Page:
2018 Certificate of Excellence

We are so happy to have received this email from Trip Advisor this morning.

We have just been awarded a 2018 Certificate of Excellence for our Urban Tales Cholon tour based on the extremely positive reviews and feedbacks we have garnered on line!
Thank you so much to all our visitors and to all our staff to work tirelessly to give the best experience possible to our guests.

Certificate Excellence 2018
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The Museum of Traditional Vietnamese Medicine

If you are interested in traditional Vietnamese medicine, you should not miss the FITO Museum in Saigon.

This small museum is the first one in the country devoted to traditional Vietnamese medicine. Founded in 2003, it opened to the public in 2007. In our opinion, it is really worth the visit.

Traditional medicine is part of the cultural heritage of Vietnam and was at the time based on interactions between the two well-known schools of Chinese & Vietnamese medicine.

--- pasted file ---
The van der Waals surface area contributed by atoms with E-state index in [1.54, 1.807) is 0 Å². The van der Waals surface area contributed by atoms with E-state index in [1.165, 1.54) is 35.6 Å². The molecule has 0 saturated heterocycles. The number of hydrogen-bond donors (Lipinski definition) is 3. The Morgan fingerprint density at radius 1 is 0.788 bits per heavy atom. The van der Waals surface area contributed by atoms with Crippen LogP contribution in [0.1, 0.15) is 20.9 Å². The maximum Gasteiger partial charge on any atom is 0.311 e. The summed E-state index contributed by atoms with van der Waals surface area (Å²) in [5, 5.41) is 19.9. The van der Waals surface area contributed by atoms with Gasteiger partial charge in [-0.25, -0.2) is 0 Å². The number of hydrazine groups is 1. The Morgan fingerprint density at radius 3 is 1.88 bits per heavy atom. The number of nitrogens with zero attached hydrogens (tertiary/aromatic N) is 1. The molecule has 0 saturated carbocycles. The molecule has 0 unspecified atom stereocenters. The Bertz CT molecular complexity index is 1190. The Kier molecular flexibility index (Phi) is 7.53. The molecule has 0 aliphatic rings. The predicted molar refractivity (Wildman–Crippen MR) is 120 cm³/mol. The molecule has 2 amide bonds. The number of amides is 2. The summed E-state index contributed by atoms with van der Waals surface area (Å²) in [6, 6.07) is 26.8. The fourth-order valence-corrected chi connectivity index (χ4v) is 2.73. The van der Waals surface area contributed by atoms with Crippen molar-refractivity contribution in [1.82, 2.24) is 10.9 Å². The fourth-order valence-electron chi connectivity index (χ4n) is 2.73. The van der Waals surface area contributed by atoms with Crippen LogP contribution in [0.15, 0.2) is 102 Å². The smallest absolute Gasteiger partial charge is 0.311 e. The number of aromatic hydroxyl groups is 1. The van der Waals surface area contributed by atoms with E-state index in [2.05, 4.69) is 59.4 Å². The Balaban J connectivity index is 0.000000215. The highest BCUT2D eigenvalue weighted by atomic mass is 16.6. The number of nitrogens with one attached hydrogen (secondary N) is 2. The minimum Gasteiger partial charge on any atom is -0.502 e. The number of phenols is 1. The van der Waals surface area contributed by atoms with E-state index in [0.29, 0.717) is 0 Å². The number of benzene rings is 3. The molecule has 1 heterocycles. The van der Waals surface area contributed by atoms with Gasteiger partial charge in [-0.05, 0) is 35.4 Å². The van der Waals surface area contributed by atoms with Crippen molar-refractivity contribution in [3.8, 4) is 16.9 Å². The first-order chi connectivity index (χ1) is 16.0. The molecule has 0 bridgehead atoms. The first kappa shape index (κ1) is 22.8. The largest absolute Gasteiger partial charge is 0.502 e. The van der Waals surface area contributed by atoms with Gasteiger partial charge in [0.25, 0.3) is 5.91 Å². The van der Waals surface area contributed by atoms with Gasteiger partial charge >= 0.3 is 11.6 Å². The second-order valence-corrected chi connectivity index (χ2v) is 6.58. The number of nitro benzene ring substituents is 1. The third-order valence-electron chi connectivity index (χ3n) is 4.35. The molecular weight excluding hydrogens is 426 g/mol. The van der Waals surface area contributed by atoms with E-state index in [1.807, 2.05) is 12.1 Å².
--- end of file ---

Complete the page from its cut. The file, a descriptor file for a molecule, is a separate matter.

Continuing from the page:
Historical evidences indicate that from the second century BC, during the Hung Vuong dynasty, Vietnamese people knew how to use hundreds of plants for medicinal purposes. According to the Ministry of Health, there are now 1,800 plants in Vietnam used for medicinal purposes.

The museum is laid out in a Vietnamese house decorated with gorgeous carved wooden interior. It presents many documents, books, ancient drawings and old utensils, tools (medical herb slicers & boat-shaped grinders), wine jars and pots. You can find on display nearly 3,000 items dating back to the Stone Age.

At the beginning of your visit, you can watch a short documentary about the history of medicine.

As a reminder, the greatest Vietnamese scientists Tue Tinh (14th century) and Hải Thượng Lãn Ông – also known as Le Huu Trac – (18th century) are considered as the medical founders of Vietnam’s traditional medicine.